ChemRxiv
These are preliminary reports that have not been peer-reviewed. They should not be regarded as conclusive, guide clinical practice/health-related behavior, or be reported in news media as established information. For more information, please see our FAQs.
1/1
4 files

Molecular Simulations suggest Vitamins, Retinoids and Steroids as Ligands binding the Free Fatty Acid Pocket of SARS-CoV-2 Spike Protein

preprint
submitted on 26.10.2020, 19:07 and posted on 28.10.2020, 10:13 by Deborah Shoemark, Charlotte Colenso, Christine Toelzer, Kapil Gupta, Richard Sessions, Andrew Davidson, Imre Berger, Christiane Schaffitzel, James Spencer, Adrian Mulholland

Following our recent identification of a fatty acid binding site in the SARS-CoV-2 spike protein (Toelzer et al., Science eabd3255 (2020)), we investigate the binding of linoleate and other potential ligands at this site using molecular dynamics simulations. The results support the hypothesis that linoleate stabilises the locked form of the spike, in which its interaction interface for the ACE2 receptor is occluded. The simulations indicate weaker binding of linoleate to the partially open conformation. Simulations of dexamethasone bound at this site indicate that it binds similarly to linoleate, and thus may also stabilize a locked spike conformation. In contrast, simulations suggest that cholesterol bound at this site may destabilize the locked conformation, and in the open conformation, may preferentially bind at an alternative site in the hinge region between the receptor binding domain and the domain below, which could have functional relevance. We also use molecular docking to identify potential ligands that may bind at the fatty acid binding site, using the Bristol University Docking Engine (BUDE). BUDE docking successfully reproduces the linoleate complex and also supports binding of dexamethasone at the spike fatty acid site. Virtual screening of a library of approved drugs identifies vitamins D, K and A, as well as retinoid ligands with experimentally demonstrated activity against SARS-CoV-2 replication in vitro, as also potentially able to bind at this site. Our data suggest that the fatty acid binding site of the SARS-CoV-2 spike protein may bind a diverse array of candidate ligands. Targeting this site with small molecules, including dietary components such as vitamins, which may stabilise its locked conformation and represents a potential avenue for novel therapeutics or prophylaxis for COVID-19.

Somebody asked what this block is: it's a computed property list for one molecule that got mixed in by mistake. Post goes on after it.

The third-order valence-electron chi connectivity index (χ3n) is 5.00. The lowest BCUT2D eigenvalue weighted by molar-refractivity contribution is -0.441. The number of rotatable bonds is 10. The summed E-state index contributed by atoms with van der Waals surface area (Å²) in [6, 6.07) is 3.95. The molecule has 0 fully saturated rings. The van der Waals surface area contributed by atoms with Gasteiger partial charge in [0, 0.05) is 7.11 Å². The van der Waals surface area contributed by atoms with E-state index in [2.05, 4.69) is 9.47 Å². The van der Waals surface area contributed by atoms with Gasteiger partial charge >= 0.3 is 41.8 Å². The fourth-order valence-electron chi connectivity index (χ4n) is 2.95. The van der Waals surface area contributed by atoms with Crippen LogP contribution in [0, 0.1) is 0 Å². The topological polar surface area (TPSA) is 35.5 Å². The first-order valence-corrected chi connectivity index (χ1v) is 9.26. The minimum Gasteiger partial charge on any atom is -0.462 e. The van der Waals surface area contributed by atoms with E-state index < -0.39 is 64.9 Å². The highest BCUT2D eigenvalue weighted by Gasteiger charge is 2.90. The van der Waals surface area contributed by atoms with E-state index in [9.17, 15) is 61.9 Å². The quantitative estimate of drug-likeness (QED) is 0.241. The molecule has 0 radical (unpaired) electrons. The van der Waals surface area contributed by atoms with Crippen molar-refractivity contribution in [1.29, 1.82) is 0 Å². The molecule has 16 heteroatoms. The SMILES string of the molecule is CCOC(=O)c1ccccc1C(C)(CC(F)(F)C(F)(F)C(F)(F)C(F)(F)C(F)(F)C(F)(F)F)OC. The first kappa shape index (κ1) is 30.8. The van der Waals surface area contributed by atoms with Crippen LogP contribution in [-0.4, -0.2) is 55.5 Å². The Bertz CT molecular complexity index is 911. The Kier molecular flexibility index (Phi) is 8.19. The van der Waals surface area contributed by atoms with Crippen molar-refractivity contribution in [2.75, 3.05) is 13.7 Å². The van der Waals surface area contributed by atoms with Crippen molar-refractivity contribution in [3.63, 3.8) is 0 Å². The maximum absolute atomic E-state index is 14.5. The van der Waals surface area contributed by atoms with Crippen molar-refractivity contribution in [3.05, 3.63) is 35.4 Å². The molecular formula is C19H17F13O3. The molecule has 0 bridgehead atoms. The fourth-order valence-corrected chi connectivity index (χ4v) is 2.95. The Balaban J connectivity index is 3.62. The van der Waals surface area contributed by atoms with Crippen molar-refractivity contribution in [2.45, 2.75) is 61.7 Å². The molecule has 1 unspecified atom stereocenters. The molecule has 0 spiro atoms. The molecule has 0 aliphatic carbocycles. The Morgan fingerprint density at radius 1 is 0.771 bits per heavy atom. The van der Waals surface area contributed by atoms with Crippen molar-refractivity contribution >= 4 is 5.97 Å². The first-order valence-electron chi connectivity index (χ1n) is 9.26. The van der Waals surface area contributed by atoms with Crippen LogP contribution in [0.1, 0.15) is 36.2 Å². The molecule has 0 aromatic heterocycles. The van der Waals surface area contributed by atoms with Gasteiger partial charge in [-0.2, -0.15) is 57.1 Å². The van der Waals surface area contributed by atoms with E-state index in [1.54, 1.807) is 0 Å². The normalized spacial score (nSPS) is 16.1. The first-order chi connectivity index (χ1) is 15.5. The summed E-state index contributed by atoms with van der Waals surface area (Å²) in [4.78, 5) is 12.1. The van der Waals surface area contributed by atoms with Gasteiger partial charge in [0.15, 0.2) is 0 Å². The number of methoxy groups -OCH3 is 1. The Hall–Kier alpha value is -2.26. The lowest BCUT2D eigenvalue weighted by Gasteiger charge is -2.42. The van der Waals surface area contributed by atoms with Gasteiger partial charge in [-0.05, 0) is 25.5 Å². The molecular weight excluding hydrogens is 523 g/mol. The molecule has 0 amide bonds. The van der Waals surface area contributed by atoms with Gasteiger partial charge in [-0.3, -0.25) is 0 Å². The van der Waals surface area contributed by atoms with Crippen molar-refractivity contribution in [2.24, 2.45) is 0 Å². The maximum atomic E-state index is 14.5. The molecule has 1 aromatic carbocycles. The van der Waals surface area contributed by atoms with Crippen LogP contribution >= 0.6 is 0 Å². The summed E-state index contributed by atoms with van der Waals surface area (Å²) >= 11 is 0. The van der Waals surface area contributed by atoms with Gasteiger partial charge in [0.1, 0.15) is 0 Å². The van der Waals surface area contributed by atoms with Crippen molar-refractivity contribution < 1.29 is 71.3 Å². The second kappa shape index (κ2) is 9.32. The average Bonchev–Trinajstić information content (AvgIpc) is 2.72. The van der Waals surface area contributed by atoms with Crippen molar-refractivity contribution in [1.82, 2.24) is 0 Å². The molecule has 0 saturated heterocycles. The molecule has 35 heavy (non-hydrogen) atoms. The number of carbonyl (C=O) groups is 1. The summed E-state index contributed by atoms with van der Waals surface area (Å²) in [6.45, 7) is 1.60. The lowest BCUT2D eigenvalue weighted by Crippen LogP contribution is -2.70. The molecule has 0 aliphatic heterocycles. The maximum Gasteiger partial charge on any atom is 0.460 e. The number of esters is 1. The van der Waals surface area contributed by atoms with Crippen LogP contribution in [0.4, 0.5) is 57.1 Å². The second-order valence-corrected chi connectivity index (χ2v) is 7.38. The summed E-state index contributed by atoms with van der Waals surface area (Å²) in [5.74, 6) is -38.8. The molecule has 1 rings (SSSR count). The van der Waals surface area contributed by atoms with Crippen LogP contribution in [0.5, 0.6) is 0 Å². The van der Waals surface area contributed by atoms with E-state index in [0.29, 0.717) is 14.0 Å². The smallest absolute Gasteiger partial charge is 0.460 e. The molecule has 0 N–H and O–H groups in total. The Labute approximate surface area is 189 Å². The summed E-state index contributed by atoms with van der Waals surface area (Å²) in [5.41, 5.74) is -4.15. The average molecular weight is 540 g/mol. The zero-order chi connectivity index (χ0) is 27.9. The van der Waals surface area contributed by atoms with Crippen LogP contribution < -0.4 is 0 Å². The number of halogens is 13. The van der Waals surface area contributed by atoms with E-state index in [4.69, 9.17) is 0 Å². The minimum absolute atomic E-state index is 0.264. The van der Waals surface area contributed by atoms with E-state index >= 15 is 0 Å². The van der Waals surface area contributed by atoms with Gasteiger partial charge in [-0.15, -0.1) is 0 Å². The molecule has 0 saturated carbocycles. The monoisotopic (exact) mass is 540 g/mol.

Funding

BrisSynBio: Bristol Centre for Synthetic Biology

Biotechnology and Biological Sciences Research Council

Find out more...

CCP-BioSim: Biomolecular Simulation at the Life Sciences Interface

Engineering and Physical Sciences Research Council

Find out more...

Structure and Mechanism of Key Nonsense-Mediated mRNA Decay Factor Complexes

Wellcome Trust

Find out more...

Unlocking the structure, mechanism and cellular assembly of key multiprotein complexes in human gene transcription.

Wellcome Trust

Find out more...

Membrane protein insertion and quality control by the bacterial holo-translocon and FtsH chaperone/protease complex

Biotechnology and Biological Sciences Research Council

Find out more...

History

Email Address of Submitting Author

deb.shoemark@bristol.ac.uk

Institution

University of Bristol

Country

United Kingdom

ORCID For Submitting Author

0000-0002-1240-8463

Declaration of Conflict of Interest

None

Version Notes

This is the first version uploaded to chemRxiv

Exports